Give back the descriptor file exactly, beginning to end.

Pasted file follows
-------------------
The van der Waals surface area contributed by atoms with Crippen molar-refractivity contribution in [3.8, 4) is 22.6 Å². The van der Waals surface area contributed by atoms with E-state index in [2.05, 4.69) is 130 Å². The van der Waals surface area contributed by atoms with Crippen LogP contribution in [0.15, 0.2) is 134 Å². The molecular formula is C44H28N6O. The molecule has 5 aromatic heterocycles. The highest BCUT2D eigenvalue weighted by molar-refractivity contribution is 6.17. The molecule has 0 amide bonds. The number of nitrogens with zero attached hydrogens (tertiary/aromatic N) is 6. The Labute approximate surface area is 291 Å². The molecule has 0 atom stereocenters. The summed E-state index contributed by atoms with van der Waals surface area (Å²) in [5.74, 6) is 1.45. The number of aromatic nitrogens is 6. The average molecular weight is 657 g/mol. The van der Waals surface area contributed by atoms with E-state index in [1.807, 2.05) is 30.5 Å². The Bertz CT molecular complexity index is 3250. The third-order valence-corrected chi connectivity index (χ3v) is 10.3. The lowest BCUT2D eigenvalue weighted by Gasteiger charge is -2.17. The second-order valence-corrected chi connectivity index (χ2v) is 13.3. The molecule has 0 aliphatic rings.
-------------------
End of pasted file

The van der Waals surface area contributed by atoms with Crippen molar-refractivity contribution in [3.8, 4) is 22.6 Å². The van der Waals surface area contributed by atoms with E-state index in [2.05, 4.69) is 130 Å². The van der Waals surface area contributed by atoms with Crippen LogP contribution in [0.15, 0.2) is 134 Å². The molecular formula is C44H28N6O. The molecule has 5 aromatic heterocycles. The highest BCUT2D eigenvalue weighted by molar-refractivity contribution is 6.17. The molecule has 0 amide bonds. The number of nitrogens with zero attached hydrogens (tertiary/aromatic N) is 6. The Labute approximate surface area is 291 Å². The molecule has 0 atom stereocenters. The summed E-state index contributed by atoms with van der Waals surface area (Å²) in [5.74, 6) is 1.45. The number of aromatic nitrogens is 6. The average molecular weight is 657 g/mol. The van der Waals surface area contributed by atoms with E-state index in [1.807, 2.05) is 30.5 Å². The Bertz CT molecular complexity index is 3250. The third-order valence-corrected chi connectivity index (χ3v) is 10.3. The lowest BCUT2D eigenvalue weighted by Gasteiger charge is -2.17. The second-order valence-corrected chi connectivity index (χ2v) is 13.3. The molecule has 0 aliphatic rings.